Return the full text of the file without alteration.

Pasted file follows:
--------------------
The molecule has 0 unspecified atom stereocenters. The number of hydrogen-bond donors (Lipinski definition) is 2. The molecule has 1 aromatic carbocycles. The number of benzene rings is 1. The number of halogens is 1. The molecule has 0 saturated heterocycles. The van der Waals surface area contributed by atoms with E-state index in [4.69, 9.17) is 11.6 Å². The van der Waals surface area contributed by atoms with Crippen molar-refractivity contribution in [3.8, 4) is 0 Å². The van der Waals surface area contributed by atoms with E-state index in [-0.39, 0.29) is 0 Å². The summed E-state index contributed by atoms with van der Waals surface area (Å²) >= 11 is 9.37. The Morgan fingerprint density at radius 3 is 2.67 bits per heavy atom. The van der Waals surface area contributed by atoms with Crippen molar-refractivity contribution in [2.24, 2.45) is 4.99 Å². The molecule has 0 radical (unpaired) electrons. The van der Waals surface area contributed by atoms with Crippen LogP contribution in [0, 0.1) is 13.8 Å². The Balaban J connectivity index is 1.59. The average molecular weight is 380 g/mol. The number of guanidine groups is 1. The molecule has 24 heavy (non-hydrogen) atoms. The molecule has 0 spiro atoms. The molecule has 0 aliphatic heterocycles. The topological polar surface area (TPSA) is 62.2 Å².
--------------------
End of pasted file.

The molecule has 0 unspecified atom stereocenters. The number of hydrogen-bond donors (Lipinski definition) is 2. The molecule has 1 aromatic carbocycles. The number of benzene rings is 1. The number of halogens is 1. The molecule has 0 saturated heterocycles. The van der Waals surface area contributed by atoms with E-state index in [4.69, 9.17) is 11.6 Å². The van der Waals surface area contributed by atoms with Crippen molar-refractivity contribution in [3.8, 4) is 0 Å². The van der Waals surface area contributed by atoms with E-state index in [-0.39, 0.29) is 0 Å². The summed E-state index contributed by atoms with van der Waals surface area (Å²) >= 11 is 9.37. The Morgan fingerprint density at radius 3 is 2.67 bits per heavy atom. The van der Waals surface area contributed by atoms with Crippen molar-refractivity contribution in [2.24, 2.45) is 4.99 Å². The molecule has 0 radical (unpaired) electrons. The van der Waals surface area contributed by atoms with Crippen LogP contribution in [0, 0.1) is 13.8 Å². The Balaban J connectivity index is 1.59. The average molecular weight is 380 g/mol. The number of guanidine groups is 1. The molecule has 24 heavy (non-hydrogen) atoms. The molecule has 0 spiro atoms. The molecule has 0 aliphatic heterocycles. The topological polar surface area (TPSA) is 62.2 Å².